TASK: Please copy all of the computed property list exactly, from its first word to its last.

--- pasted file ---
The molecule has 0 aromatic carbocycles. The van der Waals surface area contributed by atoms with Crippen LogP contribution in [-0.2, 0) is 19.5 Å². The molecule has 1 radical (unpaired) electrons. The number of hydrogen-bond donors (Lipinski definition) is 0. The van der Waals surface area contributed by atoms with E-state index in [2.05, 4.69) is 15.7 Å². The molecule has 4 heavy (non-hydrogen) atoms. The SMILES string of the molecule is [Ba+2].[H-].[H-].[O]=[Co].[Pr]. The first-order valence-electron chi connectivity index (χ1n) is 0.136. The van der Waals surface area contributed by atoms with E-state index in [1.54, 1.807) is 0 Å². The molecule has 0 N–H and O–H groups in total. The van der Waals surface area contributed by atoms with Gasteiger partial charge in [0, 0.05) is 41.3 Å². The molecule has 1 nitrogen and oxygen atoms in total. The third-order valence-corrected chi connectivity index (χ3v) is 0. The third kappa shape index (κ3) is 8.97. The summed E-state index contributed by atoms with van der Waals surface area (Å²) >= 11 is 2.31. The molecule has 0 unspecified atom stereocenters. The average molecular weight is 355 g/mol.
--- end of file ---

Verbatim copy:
The molecule has 0 aromatic carbocycles. The van der Waals surface area contributed by atoms with Crippen LogP contribution in [-0.2, 0) is 19.5 Å². The molecule has 1 radical (unpaired) electrons. The number of hydrogen-bond donors (Lipinski definition) is 0. The van der Waals surface area contributed by atoms with E-state index in [2.05, 4.69) is 15.7 Å². The molecule has 4 heavy (non-hydrogen) atoms. The SMILES string of the molecule is [Ba+2].[H-].[H-].[O]=[Co].[Pr]. The first-order valence-electron chi connectivity index (χ1n) is 0.136. The van der Waals surface area contributed by atoms with E-state index in [1.54, 1.807) is 0 Å². The molecule has 0 N–H and O–H groups in total. The van der Waals surface area contributed by atoms with Gasteiger partial charge in [0, 0.05) is 41.3 Å². The molecule has 1 nitrogen and oxygen atoms in total. The third-order valence-corrected chi connectivity index (χ3v) is 0. The third kappa shape index (κ3) is 8.97. The summed E-state index contributed by atoms with van der Waals surface area (Å²) >= 11 is 2.31. The molecule has 0 unspecified atom stereocenters. The average molecular weight is 355 g/mol.